Business

Apple cuts revenue forecast on weak China sales

Apple cut its current quarter revenue forecast on Wednesday, citing fewer iPhone upgrades and weak sales in China.

Apple shares were halted from trading prior to the news, but then fell more than 7% in after hours

Apple forecast $84 billion US in revenue for the first quarter, which is below analysts' estimate of $91.5 billion, according to IBES data from Refinitiv. (Elijah Nouvelage/Reuters)

Apple Inc. cut its sales forecast Wednesday for its latest quarter, with CEO Tim Cook blaming slowing iPhone sales in China, whose economy has been dragged down by uncertainty around U.S.-China trade relations.

The news sent Apple shares tumbling in after-hours trading and triggered a broader sell-off in the stock market.

The revenue cut raises questions about whether Apple, the face of American business in many parts of the world, is being punished by Chinese officials or consumers in favour of local rivals, such as Huawei Technology, whose pricey smartphones compete with the iPhone and whose telecommunications equipment U.S. officials are considering banning.

Cook told CNBC that Apple products have not been targeted by the Chinese government, though some consumers may have elected not to buy an iPhone or other Apple device because it is an American company.

"The much larger issue is the slowing of the [Chinese] economy, and then the trade tension that has further pressured it," Cook said.

Some analysts, however, questioned the impact of Apple's own actions.

The company forecast $84 billion US in revenue for its fiscal first quarter that ended Dec. 29, which is below analysts' estimate of $91.5 billion US, according to IBES data from Refinitiv. Apple originally forecast revenue of between $89 billion and $93 billion.

"While we anticipated some challenges in key emerging markets, we did not foresee the magnitude of the economic deceleration, particularly in Greater China," Cook said in a letter to investors. "In fact, most of our revenue shortfall to our guidance, and over 100 per cent of our year-over-year worldwide revenue decline, occurred in Greater China across iPhone, Mac and iPad."

Slower growth in emerging markets

Wednesday was the first time that Apple issued a warning on its revenue guidance ahead of releasing quarterly results since the iPhone was launched in 2007.

Apple shares, which had been halted ahead of the announcement, skidded 7.7 per cent in after-hours trading, dragging the company's market value below $700 billion US. In the broader market, the S&P 500 futures fell 1.5 per cent.

A slew of brokerages reduced their first-quarter production estimates for iPhones after several component makers in November forecast weaker-than-expected sales, leading some market watchers to call the peak for iPhones in several key markets.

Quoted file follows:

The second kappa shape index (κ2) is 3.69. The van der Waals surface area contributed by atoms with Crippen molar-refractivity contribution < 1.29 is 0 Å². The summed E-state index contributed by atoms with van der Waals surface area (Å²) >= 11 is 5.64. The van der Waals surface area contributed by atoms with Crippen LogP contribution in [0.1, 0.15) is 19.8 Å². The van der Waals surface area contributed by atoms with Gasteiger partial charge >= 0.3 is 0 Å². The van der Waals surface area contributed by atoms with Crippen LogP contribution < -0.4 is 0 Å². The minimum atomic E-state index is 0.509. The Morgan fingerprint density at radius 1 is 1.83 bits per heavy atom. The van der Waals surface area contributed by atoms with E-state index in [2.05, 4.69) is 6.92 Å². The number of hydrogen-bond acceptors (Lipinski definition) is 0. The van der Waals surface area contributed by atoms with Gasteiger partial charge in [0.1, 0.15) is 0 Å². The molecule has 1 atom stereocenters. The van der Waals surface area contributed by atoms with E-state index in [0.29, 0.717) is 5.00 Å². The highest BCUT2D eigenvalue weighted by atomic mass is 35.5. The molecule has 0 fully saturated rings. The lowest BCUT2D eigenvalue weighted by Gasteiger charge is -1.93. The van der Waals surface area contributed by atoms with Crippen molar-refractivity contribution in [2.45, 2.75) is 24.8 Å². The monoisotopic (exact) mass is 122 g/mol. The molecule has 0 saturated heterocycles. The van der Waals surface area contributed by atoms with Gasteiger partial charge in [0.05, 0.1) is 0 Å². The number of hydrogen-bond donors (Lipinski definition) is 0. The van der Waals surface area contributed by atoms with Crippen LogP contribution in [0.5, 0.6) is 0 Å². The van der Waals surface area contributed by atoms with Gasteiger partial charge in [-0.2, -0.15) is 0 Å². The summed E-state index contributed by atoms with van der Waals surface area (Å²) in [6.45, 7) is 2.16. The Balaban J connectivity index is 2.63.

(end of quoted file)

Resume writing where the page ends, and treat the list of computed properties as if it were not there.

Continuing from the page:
On Apple's earnings call in November, Cook cited slowing growth in emerging markets such as Brazil, India and Russia for the lower-than-anticipated sales estimates for the company's fiscal first quarter. But Cook specifically said he "would not put China in that category" of countries with troubled growth.

A woman uses a new iPhone X during a media presentation in Beijing, China on Oct. 31, 2017. (Thomas Peter/Reuters)

That all came before the damage to the Chinese economy from trade tensions with the United States became clear. On Wednesday, China's central bank magazine said the country's economic growth could fall below 6.5 per cent in the fourth quarter as companies face increased difficulties there.

Apple is now the highest-profile multinational corporation to warn that the economic slowdown in China could hurt its business. Automakers such as Ford Motor Co, Hyundai Motor Co and Nissan Motor Co all previously said they planned to cut production in the country.

Apple has held firm on its premium-pricing strategy in China despite the risk of a slower economy — a factor that has been exacerbated by the strong U.S. dollar. Apple tends to set its prices in U.S. dollars and charge a broadly equivalent amount in local currencies.

"The question for investors will be the extent to which Apple's aggressive pricing has exacerbated this situation and what this means for the company's longer term pricing power within its iPhone franchise," said James Cordwell, an analyst at Atlantic Equities.

Hal Eddins, chief economist at Apple shareholder Capital Investment Counsel, said Cook's comments on how the U.S. trade tensions with China were hurting the company's outlook "might be a dig at [U.S. President Donald] Trump, but mostly he may be using the trade turmoil as an excuse for some missteps they've made over the last year."

Other investors were not immediately alarmed.

In his letter, Cook said Apple has $130 billion US in net cash and that it intends to continue its efforts to reduce that cash balance to net zero, which the company has so far accomplished through dividend increases and share buybacks.

"We would anticipate the company increasing share buybacks on the weakness to return capital to shareholders at discount prices," said Trip Miller, managing partner at Apple shareholder Gullane Capital Partners.

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